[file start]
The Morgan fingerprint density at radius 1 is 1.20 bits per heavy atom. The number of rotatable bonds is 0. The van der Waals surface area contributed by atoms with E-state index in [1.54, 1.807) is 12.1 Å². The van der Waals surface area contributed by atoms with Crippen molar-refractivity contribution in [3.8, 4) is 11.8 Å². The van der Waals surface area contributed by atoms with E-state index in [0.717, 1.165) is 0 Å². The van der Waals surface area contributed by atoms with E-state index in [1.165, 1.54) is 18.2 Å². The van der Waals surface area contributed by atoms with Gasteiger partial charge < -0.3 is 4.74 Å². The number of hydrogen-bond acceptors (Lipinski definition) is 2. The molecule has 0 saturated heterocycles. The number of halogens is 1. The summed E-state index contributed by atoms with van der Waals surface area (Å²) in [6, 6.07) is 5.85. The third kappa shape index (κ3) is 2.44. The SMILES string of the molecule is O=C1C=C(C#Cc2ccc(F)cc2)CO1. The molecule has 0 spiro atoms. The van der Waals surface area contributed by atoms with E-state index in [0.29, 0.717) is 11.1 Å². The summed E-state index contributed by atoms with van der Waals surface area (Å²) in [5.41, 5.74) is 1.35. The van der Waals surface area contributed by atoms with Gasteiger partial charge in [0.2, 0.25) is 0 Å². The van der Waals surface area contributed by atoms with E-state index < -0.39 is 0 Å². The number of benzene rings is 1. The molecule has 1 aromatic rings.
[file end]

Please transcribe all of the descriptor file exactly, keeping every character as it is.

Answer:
The Morgan fingerprint density at radius 1 is 1.20 bits per heavy atom. The number of rotatable bonds is 0. The van der Waals surface area contributed by atoms with E-state index in [1.54, 1.807) is 12.1 Å². The van der Waals surface area contributed by atoms with Crippen molar-refractivity contribution in [3.8, 4) is 11.8 Å². The van der Waals surface area contributed by atoms with E-state index in [0.717, 1.165) is 0 Å². The van der Waals surface area contributed by atoms with E-state index in [1.165, 1.54) is 18.2 Å². The van der Waals surface area contributed by atoms with Gasteiger partial charge < -0.3 is 4.74 Å². The number of hydrogen-bond acceptors (Lipinski definition) is 2. The molecule has 0 saturated heterocycles. The number of halogens is 1. The summed E-state index contributed by atoms with van der Waals surface area (Å²) in [6, 6.07) is 5.85. The third kappa shape index (κ3) is 2.44. The SMILES string of the molecule is O=C1C=C(C#Cc2ccc(F)cc2)CO1. The molecule has 0 spiro atoms. The van der Waals surface area contributed by atoms with E-state index in [0.29, 0.717) is 11.1 Å². The summed E-state index contributed by atoms with van der Waals surface area (Å²) in [5.41, 5.74) is 1.35. The van der Waals surface area contributed by atoms with Gasteiger partial charge in [0.2, 0.25) is 0 Å². The van der Waals surface area contributed by atoms with E-state index < -0.39 is 0 Å². The number of benzene rings is 1. The molecule has 1 aromatic rings.